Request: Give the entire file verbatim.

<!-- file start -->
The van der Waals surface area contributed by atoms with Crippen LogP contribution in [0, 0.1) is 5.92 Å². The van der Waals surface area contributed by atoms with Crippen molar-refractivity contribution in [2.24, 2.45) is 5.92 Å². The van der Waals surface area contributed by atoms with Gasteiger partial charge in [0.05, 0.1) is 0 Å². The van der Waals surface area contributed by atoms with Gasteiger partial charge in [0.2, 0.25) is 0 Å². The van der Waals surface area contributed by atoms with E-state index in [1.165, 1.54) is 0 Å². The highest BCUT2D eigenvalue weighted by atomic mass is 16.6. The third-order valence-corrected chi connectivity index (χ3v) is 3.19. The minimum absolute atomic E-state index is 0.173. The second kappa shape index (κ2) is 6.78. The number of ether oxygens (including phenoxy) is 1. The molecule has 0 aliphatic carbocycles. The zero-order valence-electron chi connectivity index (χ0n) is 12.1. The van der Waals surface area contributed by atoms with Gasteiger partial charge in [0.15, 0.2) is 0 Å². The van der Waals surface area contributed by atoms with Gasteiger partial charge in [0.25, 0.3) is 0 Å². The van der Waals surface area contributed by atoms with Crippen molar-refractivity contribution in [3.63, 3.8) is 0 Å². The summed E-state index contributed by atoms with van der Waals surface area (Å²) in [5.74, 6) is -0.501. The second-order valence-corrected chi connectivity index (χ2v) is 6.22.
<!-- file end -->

The van der Waals surface area contributed by atoms with Crippen LogP contribution in [0, 0.1) is 5.92 Å². The van der Waals surface area contributed by atoms with Crippen molar-refractivity contribution in [2.24, 2.45) is 5.92 Å². The van der Waals surface area contributed by atoms with Gasteiger partial charge in [0.05, 0.1) is 0 Å². The van der Waals surface area contributed by atoms with Gasteiger partial charge in [0.2, 0.25) is 0 Å². The van der Waals surface area contributed by atoms with E-state index in [1.165, 1.54) is 0 Å². The highest BCUT2D eigenvalue weighted by atomic mass is 16.6. The third-order valence-corrected chi connectivity index (χ3v) is 3.19. The minimum absolute atomic E-state index is 0.173. The second kappa shape index (κ2) is 6.78. The number of ether oxygens (including phenoxy) is 1. The molecule has 0 aliphatic carbocycles. The zero-order valence-electron chi connectivity index (χ0n) is 12.1. The van der Waals surface area contributed by atoms with Gasteiger partial charge in [0.15, 0.2) is 0 Å². The van der Waals surface area contributed by atoms with Gasteiger partial charge in [0.25, 0.3) is 0 Å². The van der Waals surface area contributed by atoms with Crippen molar-refractivity contribution in [3.63, 3.8) is 0 Å². The summed E-state index contributed by atoms with van der Waals surface area (Å²) in [5.74, 6) is -0.501. The second-order valence-corrected chi connectivity index (χ2v) is 6.22.